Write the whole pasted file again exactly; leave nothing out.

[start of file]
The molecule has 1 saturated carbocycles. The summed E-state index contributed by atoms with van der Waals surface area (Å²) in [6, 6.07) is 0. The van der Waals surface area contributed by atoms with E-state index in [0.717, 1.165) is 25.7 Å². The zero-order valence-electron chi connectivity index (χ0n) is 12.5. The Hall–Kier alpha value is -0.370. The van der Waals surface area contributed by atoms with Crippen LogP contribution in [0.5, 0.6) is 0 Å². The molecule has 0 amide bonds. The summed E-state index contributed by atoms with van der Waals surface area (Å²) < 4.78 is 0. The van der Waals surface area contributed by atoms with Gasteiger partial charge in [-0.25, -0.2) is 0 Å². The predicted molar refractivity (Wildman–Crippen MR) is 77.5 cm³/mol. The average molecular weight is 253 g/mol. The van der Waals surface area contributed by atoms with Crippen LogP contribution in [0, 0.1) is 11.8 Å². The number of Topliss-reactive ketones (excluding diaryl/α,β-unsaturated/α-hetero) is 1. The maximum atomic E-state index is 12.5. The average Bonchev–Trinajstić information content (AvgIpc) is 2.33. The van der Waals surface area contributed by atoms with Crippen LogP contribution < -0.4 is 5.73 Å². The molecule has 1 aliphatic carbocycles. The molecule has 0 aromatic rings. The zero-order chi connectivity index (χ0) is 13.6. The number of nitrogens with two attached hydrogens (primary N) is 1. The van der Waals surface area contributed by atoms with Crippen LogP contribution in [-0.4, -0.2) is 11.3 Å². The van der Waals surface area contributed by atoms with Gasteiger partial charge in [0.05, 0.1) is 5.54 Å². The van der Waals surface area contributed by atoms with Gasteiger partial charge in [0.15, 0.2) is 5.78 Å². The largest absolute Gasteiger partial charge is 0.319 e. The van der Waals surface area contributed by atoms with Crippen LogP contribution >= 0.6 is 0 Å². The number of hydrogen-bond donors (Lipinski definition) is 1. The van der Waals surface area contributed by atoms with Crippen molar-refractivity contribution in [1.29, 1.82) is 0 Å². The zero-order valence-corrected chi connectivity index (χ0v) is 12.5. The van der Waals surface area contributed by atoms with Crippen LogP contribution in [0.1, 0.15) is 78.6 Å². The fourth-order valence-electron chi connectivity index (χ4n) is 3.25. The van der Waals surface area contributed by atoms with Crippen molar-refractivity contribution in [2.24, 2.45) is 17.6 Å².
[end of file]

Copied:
The molecule has 1 saturated carbocycles. The summed E-state index contributed by atoms with van der Waals surface area (Å²) in [6, 6.07) is 0. The van der Waals surface area contributed by atoms with E-state index in [0.717, 1.165) is 25.7 Å². The zero-order valence-electron chi connectivity index (χ0n) is 12.5. The Hall–Kier alpha value is -0.370. The van der Waals surface area contributed by atoms with Crippen LogP contribution in [0.5, 0.6) is 0 Å². The molecule has 0 amide bonds. The summed E-state index contributed by atoms with van der Waals surface area (Å²) < 4.78 is 0. The van der Waals surface area contributed by atoms with Gasteiger partial charge in [-0.25, -0.2) is 0 Å². The predicted molar refractivity (Wildman–Crippen MR) is 77.5 cm³/mol. The average molecular weight is 253 g/mol. The van der Waals surface area contributed by atoms with Crippen LogP contribution in [0, 0.1) is 11.8 Å². The number of Topliss-reactive ketones (excluding diaryl/α,β-unsaturated/α-hetero) is 1. The maximum atomic E-state index is 12.5. The average Bonchev–Trinajstić information content (AvgIpc) is 2.33. The van der Waals surface area contributed by atoms with Crippen LogP contribution < -0.4 is 5.73 Å². The molecule has 1 aliphatic carbocycles. The molecule has 0 aromatic rings. The zero-order chi connectivity index (χ0) is 13.6. The number of nitrogens with two attached hydrogens (primary N) is 1. The van der Waals surface area contributed by atoms with Crippen LogP contribution in [-0.4, -0.2) is 11.3 Å². The van der Waals surface area contributed by atoms with Gasteiger partial charge in [0.05, 0.1) is 5.54 Å². The van der Waals surface area contributed by atoms with Gasteiger partial charge in [0.15, 0.2) is 5.78 Å². The largest absolute Gasteiger partial charge is 0.319 e. The van der Waals surface area contributed by atoms with Crippen LogP contribution >= 0.6 is 0 Å². The number of hydrogen-bond donors (Lipinski definition) is 1. The van der Waals surface area contributed by atoms with Crippen molar-refractivity contribution in [1.29, 1.82) is 0 Å². The zero-order valence-corrected chi connectivity index (χ0v) is 12.5. The van der Waals surface area contributed by atoms with Crippen LogP contribution in [0.1, 0.15) is 78.6 Å². The fourth-order valence-electron chi connectivity index (χ4n) is 3.25. The van der Waals surface area contributed by atoms with Crippen molar-refractivity contribution in [2.24, 2.45) is 17.6 Å².